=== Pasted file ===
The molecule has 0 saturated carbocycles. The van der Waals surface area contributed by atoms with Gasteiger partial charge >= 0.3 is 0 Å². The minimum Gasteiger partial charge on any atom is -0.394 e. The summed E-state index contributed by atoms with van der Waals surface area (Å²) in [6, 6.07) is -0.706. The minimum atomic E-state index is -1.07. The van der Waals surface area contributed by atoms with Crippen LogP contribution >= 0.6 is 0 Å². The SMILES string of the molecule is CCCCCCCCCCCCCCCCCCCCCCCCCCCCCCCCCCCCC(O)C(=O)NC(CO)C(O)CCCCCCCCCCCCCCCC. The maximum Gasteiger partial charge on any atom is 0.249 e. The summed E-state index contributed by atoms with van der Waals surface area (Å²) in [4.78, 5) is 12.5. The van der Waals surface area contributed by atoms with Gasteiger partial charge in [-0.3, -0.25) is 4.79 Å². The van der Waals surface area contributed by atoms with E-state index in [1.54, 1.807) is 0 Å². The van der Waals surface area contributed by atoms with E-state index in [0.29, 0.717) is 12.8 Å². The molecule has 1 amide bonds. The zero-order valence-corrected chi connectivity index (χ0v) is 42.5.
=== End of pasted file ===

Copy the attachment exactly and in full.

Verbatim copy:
The molecule has 0 saturated carbocycles. The van der Waals surface area contributed by atoms with Gasteiger partial charge >= 0.3 is 0 Å². The minimum Gasteiger partial charge on any atom is -0.394 e. The summed E-state index contributed by atoms with van der Waals surface area (Å²) in [6, 6.07) is -0.706. The minimum atomic E-state index is -1.07. The van der Waals surface area contributed by atoms with Crippen LogP contribution >= 0.6 is 0 Å². The SMILES string of the molecule is CCCCCCCCCCCCCCCCCCCCCCCCCCCCCCCCCCCCC(O)C(=O)NC(CO)C(O)CCCCCCCCCCCCCCCC. The maximum Gasteiger partial charge on any atom is 0.249 e. The summed E-state index contributed by atoms with van der Waals surface area (Å²) in [4.78, 5) is 12.5. The van der Waals surface area contributed by atoms with Gasteiger partial charge in [-0.3, -0.25) is 4.79 Å². The van der Waals surface area contributed by atoms with E-state index in [1.54, 1.807) is 0 Å². The van der Waals surface area contributed by atoms with E-state index in [0.29, 0.717) is 12.8 Å². The molecule has 1 amide bonds. The zero-order valence-corrected chi connectivity index (χ0v) is 42.5.